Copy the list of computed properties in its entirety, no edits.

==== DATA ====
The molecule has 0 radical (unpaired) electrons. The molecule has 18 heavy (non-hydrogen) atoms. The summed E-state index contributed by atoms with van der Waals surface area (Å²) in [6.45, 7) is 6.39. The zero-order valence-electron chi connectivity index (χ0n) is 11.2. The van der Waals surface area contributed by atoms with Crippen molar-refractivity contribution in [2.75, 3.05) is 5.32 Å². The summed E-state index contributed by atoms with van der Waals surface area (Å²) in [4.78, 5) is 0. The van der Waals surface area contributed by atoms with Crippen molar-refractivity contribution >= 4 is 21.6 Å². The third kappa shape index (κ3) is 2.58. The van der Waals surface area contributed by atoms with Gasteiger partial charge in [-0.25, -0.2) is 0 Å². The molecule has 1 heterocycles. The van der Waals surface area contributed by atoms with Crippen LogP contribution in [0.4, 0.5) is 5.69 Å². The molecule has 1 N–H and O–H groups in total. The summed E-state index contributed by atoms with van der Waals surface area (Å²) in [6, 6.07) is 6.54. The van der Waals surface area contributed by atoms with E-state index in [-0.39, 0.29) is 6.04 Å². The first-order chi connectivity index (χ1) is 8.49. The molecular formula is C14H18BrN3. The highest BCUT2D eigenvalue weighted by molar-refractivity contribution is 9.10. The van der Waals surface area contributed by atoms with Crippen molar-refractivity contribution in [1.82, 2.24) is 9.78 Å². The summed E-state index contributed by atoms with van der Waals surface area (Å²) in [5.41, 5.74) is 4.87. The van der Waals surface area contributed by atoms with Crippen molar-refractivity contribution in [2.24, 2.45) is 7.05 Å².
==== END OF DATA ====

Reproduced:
The molecule has 0 radical (unpaired) electrons. The molecule has 18 heavy (non-hydrogen) atoms. The summed E-state index contributed by atoms with van der Waals surface area (Å²) in [6.45, 7) is 6.39. The zero-order valence-electron chi connectivity index (χ0n) is 11.2. The van der Waals surface area contributed by atoms with Crippen molar-refractivity contribution in [2.75, 3.05) is 5.32 Å². The summed E-state index contributed by atoms with van der Waals surface area (Å²) in [4.78, 5) is 0. The van der Waals surface area contributed by atoms with Crippen molar-refractivity contribution >= 4 is 21.6 Å². The third kappa shape index (κ3) is 2.58. The van der Waals surface area contributed by atoms with Gasteiger partial charge in [-0.25, -0.2) is 0 Å². The molecule has 1 heterocycles. The van der Waals surface area contributed by atoms with Crippen LogP contribution in [0.4, 0.5) is 5.69 Å². The molecule has 1 N–H and O–H groups in total. The summed E-state index contributed by atoms with van der Waals surface area (Å²) in [6, 6.07) is 6.54. The van der Waals surface area contributed by atoms with E-state index in [-0.39, 0.29) is 6.04 Å². The first-order chi connectivity index (χ1) is 8.49. The molecular formula is C14H18BrN3. The highest BCUT2D eigenvalue weighted by molar-refractivity contribution is 9.10. The van der Waals surface area contributed by atoms with Crippen molar-refractivity contribution in [1.82, 2.24) is 9.78 Å². The summed E-state index contributed by atoms with van der Waals surface area (Å²) in [5.41, 5.74) is 4.87. The van der Waals surface area contributed by atoms with Crippen molar-refractivity contribution in [2.24, 2.45) is 7.05 Å².